Breaking Dawn – Part 2

She is reborn.  Her senses heightened.  Her speed and strength greatly accelerated.  Her hunger hard to contain.

At the end of Breaking Dawn – Part 1, Bella Swan nearly died becoming a mom, then woke up as a newborn vampire.  Now married to Edward Cullen, the pasty bloodsucker who reluctantly but inevitably transformed her into her current state, she has to leave her old human life behind if she is to survive with her new family in Part 2.  Ask me if I give a shit.

From the beginning, I’ve never believed in this relationship.  Kristen Stewart (who has never looked lovelier than she does in this movie, I must admit) and Robert Pattinson have so little chemistry together, to this day I’m still shocked they ever dated in real life.  (The cynic in me thinks it was all a ruse to give this then-anticipated franchise even more publicity.  Totally unnecessary, as it turns out.)  It’s because of this terminally unconvincing romance that I’ve never warmed to any of the four previous films in this series.

Breaking Dawn – Part 2, the fifth and final chapter in The Twilight Saga, actually starts off quite brilliantly with one of the most spectacular opening title sequences I’ve seen in quite some time.  (These films have always been beautifully photographed.)  Even seeing Bella immediately embrace her new found undead existence is cool, especially in the fun little scene where she quickly learns to adapt to the Cullens’ “vegetarian” lifestyle.

But shortly thereafter, it’s back to the same old, same old.  (No amount of artsy editing will ever make a typically flat Bella/Edward love scene sizzle.)  Three days after the birth of her daughter, Bella finally gets to meet Renesmee, a distracting special effect with a full head of hair.  Like everybody in this dull family, she has a special power.  She can communicate through your face with the touch of her right hand.  (Actually, two special powers.  She can jump way up to touch a snowflake, as well.)  Big whoop.

At any event, during the snowflake jumping scene, Irina (Maggie Grace), an estranged vampire from a different clan, witnesses this moment wrongly thinking a crime has been committed.  (Child immortals are bad news, we learn.)  So, she informs The Volturi who take about an hour or so to arrive on the scene to get some answers.  (For a species known for its incredible speed, they’re awfully slow to show up for this supposed crisis.)

It turns out, of course, that the adorable, rapidly growing Renesmee (eventually played by a real child actor named Mackenzie Foy) is actually half-immortal, half-human, a true rarity in the vampire world and not really a big threat to anybody, despite the paranoia of The Volturi.  To avoid a potential war with this cheerfully violent bloodsucker equivalent of the Supreme Court (led by the always entertaining Michael Sheen as Aro), the Cullen clan seek out numerous cold-blooded friends from around the world to vouch for “Nessie’s” ultimate harmlessness.  If the Volturi are unconvinced by their testimonies (always a strong possibility for the murderous group), Bella will allow her daughter’s protector (and future lover) Jacob (the still dickish Taylor Lautner) to take Renesmee far away from any potential bloodshed.  (Initially, she’s appalled that he imprinted on Nessie and that he nicknamed her after The Loch Ness Monster.  Why she inevitably changes her mind about this I have no idea.)

In the meantime, Bella learns she’s a “shield”, a defensive vampire who can protect herself and her new family by lessening the pain enemies inflict on all of them through some kind of magical mumbo jumbo.  Unfortunately, fully embracing this new reality means abandoning her old human connections including the most important one with her concerned father (the underutilized Billy Burke) who keeps calling the Cullens twice a day to find out what happened to his daughter after the events of the last movie.  (They want to tell him she’s dead.  Jacob makes sure that doesn’t happen.)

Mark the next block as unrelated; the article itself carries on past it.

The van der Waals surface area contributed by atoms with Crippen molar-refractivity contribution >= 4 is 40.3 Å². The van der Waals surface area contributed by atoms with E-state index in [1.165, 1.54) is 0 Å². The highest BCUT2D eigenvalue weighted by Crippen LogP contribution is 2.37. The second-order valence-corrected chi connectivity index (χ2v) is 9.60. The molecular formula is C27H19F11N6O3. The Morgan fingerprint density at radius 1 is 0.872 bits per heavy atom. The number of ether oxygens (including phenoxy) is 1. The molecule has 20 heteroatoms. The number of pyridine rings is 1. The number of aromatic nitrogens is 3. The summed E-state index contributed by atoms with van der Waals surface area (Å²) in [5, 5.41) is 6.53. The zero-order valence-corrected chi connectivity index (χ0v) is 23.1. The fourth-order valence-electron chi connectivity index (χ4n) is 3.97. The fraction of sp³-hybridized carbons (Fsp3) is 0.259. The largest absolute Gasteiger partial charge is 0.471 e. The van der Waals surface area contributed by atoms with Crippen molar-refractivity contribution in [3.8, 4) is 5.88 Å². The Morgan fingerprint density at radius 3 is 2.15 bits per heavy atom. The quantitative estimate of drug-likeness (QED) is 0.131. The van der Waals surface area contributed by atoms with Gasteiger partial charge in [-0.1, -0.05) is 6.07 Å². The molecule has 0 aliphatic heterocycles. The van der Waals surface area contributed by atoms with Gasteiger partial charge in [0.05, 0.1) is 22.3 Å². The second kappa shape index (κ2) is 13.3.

Breaking Dawn – Part 2 is a lot shorter than I thought it would be.  (I was expecting a two and a half hour epic to end this “saga”.)  But like all the other installments, it feels much longer than it actually is.  (Pacing was never this series’ strong suit.)  Despite the surprisingly good opening, a fine performance from the unapologetically theatrical Sheen, gorgeous cinematography and countless beheadings (one of which made me howl with unintentional laughter) in the mostly effective third act, like me, if you were ultimately bored watching all the previous chapters in this series, don’t expect to be exhilarated during this one.

As long as I live I’ll never understand the appeal of these movies.  The comatose romances, the uninspired characters, the rather obvious looking special effects, the lack of heart-pounding drama.  It’s hard to imagine real film connoisseurs of the future talking as reverently with the same pitched excitement about this series the way die-hard fans are talking about them now.  It has to be said, The Twilight Saga from start to finish is consistently bland and completely unworthy of such devotion.

That being said, if there’s one character in Breaking Dawn – Part 2 I strongly identify with, it’s Marcus.  He’s the only member of The Volturi with a permanently sad expression on his face.

After suffering through all five of these pictures, I know exactly how he feels.

Dennis Earl
Hamilton, Ontario, Canada
Tuesday, July 23, 2013
2:55 p.m.

Published in: on July 23, 2013 at 2:55 pm  Comments (1)  

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  1. […] review.  Zero Dark Thirty, The Three Stooges remake, The Purge, Spice World, Earth, Beetlejuice, Breaking Dawn – Part Two, Texas Chainsaw, Sinister, Dredd, Flashdance, Zombieland, American Wedding and Inglourious Basterds […]

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